On Sunday morning the procession, one of the most significant events in Wallonia and in the whole of Belgium, set off from Sainte-Waudru Collegiate Church and marched through streets of Mons entering the Grand-Place (the central square of Mons) and passing in front of the city hall. More than a thousand local volunteers dressed in traditional medieval costumes arrived in an orderly manner, representing various guilds, societies and religious bodies. There were 71 groups from Mons fellowships and parishes, 160 policemen, 180 musician, 50 horse riders and 100 choristers accompanying the groups along the procession. Some of them carried a flag related to their group or religious statues.

as the "battle" approaches people gather

as the “battle” approaches people gather

At the end of the procession, the Car d’Or carrying the two caskets along with the priest and choristers (a heavy wagon decorated in gold and bronze built in 1781) was pulled by six horses to the front of the town hall. The priest read his testimony and reminded the crowd of the story of the plague. Then, the Car d’Or returned to the church signaling the end of the ceremony. But the wagon had to climb a steep stone-paved street, the Rampe Sainte-Waudru. In order to get up this street, people gathered behind it to push it to the top. Some local people believe that if it does not reach the top in one go then the city will have to face adversity. When the crowd had accomplished their mission, they shouted, ‘Et les Montois ne périront pas!’ (‘And the people of Mons shall never perish!’)

The Doudou festival, which is a combination of religious and modern traditions, continued in the main square in front of the Hotel De Ville with a re-enactment of a battle called the Lumecon. It symbolises the famous battle between St George and the Dragon.

St George was seated on a horseback, protected by the 12 Chin-Chins, men dressed in horse-skirts. The eleven men in white controlled an odd-looking green dragon whilst its long tail was carried by eight, green leaf-men. St George circled in a clockwise motion on the ground and the dragon moved in the opposite direction, followed by policemen, firemen and devils. The Chi-Chins fight a tough battle with the devils who were equipped with balloons made of cow bladders to protect St George. St George attacked the dragon and tried to kill it with a sword. The scene looked like a chaotic battle of good versus evil, but all has been planned and rehearsed by Mons’ volunteers.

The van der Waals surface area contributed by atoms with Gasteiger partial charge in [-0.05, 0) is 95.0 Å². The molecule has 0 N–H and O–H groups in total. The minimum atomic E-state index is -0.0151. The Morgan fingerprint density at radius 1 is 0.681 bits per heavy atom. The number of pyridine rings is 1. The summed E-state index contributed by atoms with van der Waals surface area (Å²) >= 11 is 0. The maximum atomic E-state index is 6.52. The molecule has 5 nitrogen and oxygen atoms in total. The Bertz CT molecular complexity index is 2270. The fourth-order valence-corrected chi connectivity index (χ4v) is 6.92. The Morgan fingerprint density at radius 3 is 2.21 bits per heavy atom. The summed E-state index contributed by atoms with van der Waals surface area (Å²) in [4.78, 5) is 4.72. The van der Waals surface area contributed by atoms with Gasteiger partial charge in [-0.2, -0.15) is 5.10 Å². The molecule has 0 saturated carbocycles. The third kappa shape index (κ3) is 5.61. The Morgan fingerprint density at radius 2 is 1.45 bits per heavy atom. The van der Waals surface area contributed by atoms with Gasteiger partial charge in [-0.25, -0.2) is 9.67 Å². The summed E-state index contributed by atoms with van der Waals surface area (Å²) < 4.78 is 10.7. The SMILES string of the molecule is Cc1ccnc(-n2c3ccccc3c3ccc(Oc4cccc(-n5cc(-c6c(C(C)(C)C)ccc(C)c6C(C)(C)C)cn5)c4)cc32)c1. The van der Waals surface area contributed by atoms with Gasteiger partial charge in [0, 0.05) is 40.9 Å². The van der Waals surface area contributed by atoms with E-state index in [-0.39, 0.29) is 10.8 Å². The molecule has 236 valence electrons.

the chin-chins prepare

the Chi-Chins prepare

Sometimes the dragon moved towards the large crowd which had gathered around the battlefield. The people tried to pull horsehair from the dragon’s tail which provides a symbol of good luck. As the passion and excitement increased young men climbed over each other to reach the tail. I witnessed several men who fell to the ground.

Finally, St George killed the dragon with a gun which seems totally incongruous given the mediaeval nature of the ceremony because attempts to kill the dragon with his sword failed

The celebration continued in the main streets and square until late. Restaurants, cafes, and food stalls remained full of people in festival mood throughout the city. The music continued to play and entertain the crowds till the revelry ended and they returned home. Until 2016 that is when, on Trinity Sunday, the event will be re-enacted again.

The city of Mons has a lot to offer, from the symbolic figure of St George to modern monumental art works and hosts many exhibitions throughout the year. It includes the exhibitions of Van Gogh and Verlaine, two major pioneers in modern art, whose works were greatly influenced by their time in Mons.

The diversity of the city’s offerings appeals to many tastes, drawing in art experts and the general public alike. This is a showcase to display the works of local, national and international artists in all levels from unknown and famous to the old and the young.

Mons is certainly a place to be in 2015 to experience an impressive wealth of art and culture.

Images © www.amirinia.com. For more images of Doudou Festival go to www.amirinia.com/doudou-festival/ or click here.

For more information about Doudou and Mons 2015, Click here or visit the Belgian Tourist office website: www.belgiumtheplaceto.be.